A disappointing first year in Washington

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A disappointing first year in Washington

When Kamala Harris placed her hand on the Bible and vowed, with a proud smile, to defend the Constitution of the US, she became the first woman, the first black woman, and the first Asian-American vice president of the United States.

What a moving moment it was when Kamala Harris took the oath of office on the steps of the Capitol on January 20, 2021. When Kamala Harris placed her hand on the Bible and vowed, with a proud smile, to defend the Constitution of the US, she became the first woman, the first black woman, and the first Asian-American vice president of the United States. History was being made before our eyes.

Twelve months later, disillusionment has set in. In a nationwide poll by the news site Real Clear Politics, 42% of Americans said President Biden is doing a good job, while Harris polled at just 40%. In late November, she made a social media splash when she visited a D.C. Christmas market, smiling winningly for the smartphones. But politically, she’s had a disappointing first year in office. To be fair, the job of vice president is a thankless one. Few people are so close to power (were the commander in chief to die, the vice president would automatically become president) while at the same time having so little of it themselves.

Nelson Rockefeller, Gerald Ford’s vice president between 1974 and 1977, famously said he felt like he was on standby for funerals and earthquakes. Benjamin Franklin suggested calling those holding the office “his excessive excellency.” In the US, the vice president does not head up a ministry, and as far as important decisions are concerned, the boss always has the last word. But people still hoped for more from Kamala Harris, and not just because she broke with tradition simply by taking office after all her white, male predecessors.

Before she entered the race for the Democratic presidential nomination in 2019, she had made a name for herself in California as an assertive, tough-talking attorney general, a cross between justice minister and district attorney. Among other things, she pushed for stricter gun laws.

Later, in the US Senate, she was a vocal opponent of President Donald Trump’s restrictive immigration policies. Many on the left were thrilled to see her appointed vice president. But she hasn’t been able to raise her profile with these or any other issues, despite being tasked with overseeing immigration policy in the new administration. The only result of her visit to Mexico and Guatemala in June was that Washington announced it would issue more work visas. What was more notable was her harsh message to people in Guatemala trying to escape poverty and head for the US: “Do not come.” At that moment, she was no longer recognisable as the woman who once had a reputation as a fighter for the less-fortunate.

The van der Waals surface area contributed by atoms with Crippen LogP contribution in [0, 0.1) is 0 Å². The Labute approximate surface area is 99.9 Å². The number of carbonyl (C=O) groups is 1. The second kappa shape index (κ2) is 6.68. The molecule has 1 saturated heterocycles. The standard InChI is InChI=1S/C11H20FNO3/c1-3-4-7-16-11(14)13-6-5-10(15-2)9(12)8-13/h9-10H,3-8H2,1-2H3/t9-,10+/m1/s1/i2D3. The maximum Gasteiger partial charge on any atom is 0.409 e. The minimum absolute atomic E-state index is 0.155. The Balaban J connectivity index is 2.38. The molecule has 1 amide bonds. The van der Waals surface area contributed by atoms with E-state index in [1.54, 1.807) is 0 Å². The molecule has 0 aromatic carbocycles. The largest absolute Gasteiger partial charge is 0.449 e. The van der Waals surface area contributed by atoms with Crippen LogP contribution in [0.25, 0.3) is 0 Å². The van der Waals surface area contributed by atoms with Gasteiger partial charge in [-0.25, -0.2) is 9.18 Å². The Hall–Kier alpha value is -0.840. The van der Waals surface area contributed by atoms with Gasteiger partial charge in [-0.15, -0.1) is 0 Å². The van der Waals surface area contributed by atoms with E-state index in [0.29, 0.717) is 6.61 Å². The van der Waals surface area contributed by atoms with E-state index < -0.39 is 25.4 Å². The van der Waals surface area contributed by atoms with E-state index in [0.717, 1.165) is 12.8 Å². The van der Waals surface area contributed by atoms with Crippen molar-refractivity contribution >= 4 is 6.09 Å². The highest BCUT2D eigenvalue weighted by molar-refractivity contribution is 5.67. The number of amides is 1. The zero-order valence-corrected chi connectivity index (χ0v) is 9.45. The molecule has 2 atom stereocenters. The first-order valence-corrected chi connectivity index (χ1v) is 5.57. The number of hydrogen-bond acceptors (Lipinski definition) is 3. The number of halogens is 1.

Not everyone needs to have power to have an effect on society, as former First Lady Michelle Obama demonstrated. She took it upon herself to promote healthy lifestyles and fight childhood obesity, launching the “let’s move” initiative and putting together a task force of experts from a range of government departments that issued advice and suggestions for parents, schools, children and health care providers. These were among the issues that the American public associated with Michelle Obama.

And then there was Donald Trump’s vice president Mike Pence, who is fervently religious. His aversion to homosexuals won him praise among conservative Republicans who had reservations about the president. As backward as this attitude may have been, both his supporters and his opponents at least knew where he stood.

But where does Kamala Harris stand? What are the issues dearest to her heart? How will she be able to represent the millions of people who expected so much from her when she was sworn in? All of this remains unclear. The vice president has cut a bland political figure so far. And that’s not good enough for a woman whose next political move could be into the White House.

 

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